In August 1944, Marie-Laure LeBlanc is a blind 16-year-old living in the walled port city of Saint-Malo in Brittany and hoping to escape the effects of Allied bombing. D-Day took place two months earlier, and Cherbourg, Caen and Rennes have already been liberated. She’s taken refuge in this city with her great-uncle Etienne, at first a fairly frightening figure to her. Marie-Laure’s father was a locksmith and craftsman who made scale models of cities that Marie-Laure studied so she could travel around on her own. He also crafted clever and intricate boxes, within which treasures could be hidden. Parallel to the story of Marie-Laure we meet Werner and Jutta Pfennig, a brother and sister, both orphans who have been raised in the Children’s House outside Essen, in Germany. Through flashbacks we learn that Werner had been a curious and bright child who developed an obsession with radio transmitters and receivers, both in their infancies during this period. Eventually, Werner goes to a select technical school and then, at 18, into the Wehrmacht, where his technical aptitudes are recognized and he’s put on a team trying to track down illegal radio transmissions. Etienne and Marie-Laure are responsible for some of these transmissions, but Werner is intrigued since what she’s broadcasting is innocent—she shares her passion for Jules Verne by reading aloud 20,000 Leagues Under the Sea. A further subplot involves Marie-Laure’s father’s having hidden a valuable diamond, one being tracked down by Reinhold von Rumpel, a relentless German sergeant-major.

Doerr captures the sights and sounds of wartime and focuses, refreshingly, on the innate goodness of his major characters.

Pub Date: May 6, 2014

ISBN: 978-1-4767-4658-6

Page Count: 448

Publisher: Scribner

Review Posted Online: March 6, 2014

Kirkus Reviews Issue: March 15, 2014

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A deeply satisfying novel, both sensuously vivid and remarkably poignant.

THE UNSEEN

Norwegian novelist Jacobsen folds a quietly powerful coming-of-age story into a rendition of daily life on one of Norway’s rural islands a hundred years ago in a novel that was shortlisted for the 2017 Man Booker International Prize.

Ingrid Barrøy, her father, Hans, mother, Maria, grandfather Martin, and slightly addled aunt Barbro are the owners and sole inhabitants of Barrøy Island, one of numerous small family-owned islands in an area of Norway barely touched by the outside world. The novel follows Ingrid from age 3 through a carefree early childhood of endless small chores, simple pleasures, and unquestioned familial love into her more ambivalent adolescence attending school off the island and becoming aware of the outside world, then finally into young womanhood when she must make difficult choices. Readers will share Ingrid’s adoration of her father, whose sense of responsibility conflicts with his romantic nature. He adores Maria, despite what he calls her “la-di-da” ways, and is devoted to Ingrid. Twice he finds work on the mainland for his sister, Barbro, but, afraid she’ll be unhappy, he brings her home both times. Rooted to the land where he farms and tied to the sea where he fishes, Hans struggles to maintain his family’s hardscrabble existence on an island where every repair is a struggle against the elements. But his efforts are Sisyphean. Life as a Barrøy on Barrøy remains precarious. Changes do occur in men’s and women’s roles, reflected in part by who gets a literal chair to sit on at meals, while world crises—a war, Sweden’s financial troubles—have unexpected impact. Yet the drama here occurs in small increments, season by season, following nature’s rhythm through deaths and births, moments of joy and deep sorrow. The translator’s decision to use roughly translated phrases in conversation—i.e., “Tha’s goen’ nohvar” for "You’re going nowhere")—slows the reading down at first but ends up drawing readers more deeply into the world of Barrøy and its prickly, intensely alive inhabitants.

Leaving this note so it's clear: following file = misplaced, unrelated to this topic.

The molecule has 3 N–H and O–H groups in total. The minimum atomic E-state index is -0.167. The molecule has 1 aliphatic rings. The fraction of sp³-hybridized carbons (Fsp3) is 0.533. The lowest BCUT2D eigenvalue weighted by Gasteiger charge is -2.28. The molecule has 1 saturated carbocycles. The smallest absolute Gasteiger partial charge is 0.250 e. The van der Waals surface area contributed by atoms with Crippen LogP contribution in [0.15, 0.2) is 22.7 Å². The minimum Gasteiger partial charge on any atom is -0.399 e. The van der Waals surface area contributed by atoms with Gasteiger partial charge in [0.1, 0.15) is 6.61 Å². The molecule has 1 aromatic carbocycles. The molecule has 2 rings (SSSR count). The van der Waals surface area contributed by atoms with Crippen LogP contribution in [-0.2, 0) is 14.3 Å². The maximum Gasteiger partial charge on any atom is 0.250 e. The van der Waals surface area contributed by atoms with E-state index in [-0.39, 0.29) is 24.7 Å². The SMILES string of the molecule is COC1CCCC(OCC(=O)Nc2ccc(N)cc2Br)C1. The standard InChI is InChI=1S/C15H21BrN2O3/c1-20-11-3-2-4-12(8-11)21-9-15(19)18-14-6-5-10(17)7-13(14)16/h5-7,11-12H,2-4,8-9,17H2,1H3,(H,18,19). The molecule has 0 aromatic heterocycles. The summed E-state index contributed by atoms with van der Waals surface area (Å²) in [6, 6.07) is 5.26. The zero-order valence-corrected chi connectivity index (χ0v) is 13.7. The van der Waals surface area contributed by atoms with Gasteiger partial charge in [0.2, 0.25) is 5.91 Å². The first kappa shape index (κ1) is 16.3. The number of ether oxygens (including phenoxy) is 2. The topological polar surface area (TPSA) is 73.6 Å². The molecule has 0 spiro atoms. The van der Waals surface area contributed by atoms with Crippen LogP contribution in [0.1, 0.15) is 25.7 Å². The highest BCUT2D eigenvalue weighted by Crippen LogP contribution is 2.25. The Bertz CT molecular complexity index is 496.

A deeply satisfying novel, both sensuously vivid and remarkably poignant.

Pub Date: April 7, 2020

ISBN: 978-1-77196-319-0

Page Count: 272

Publisher: Biblioasis

Review Posted Online: Jan. 13, 2020

Kirkus Reviews Issue: Feb. 1, 2020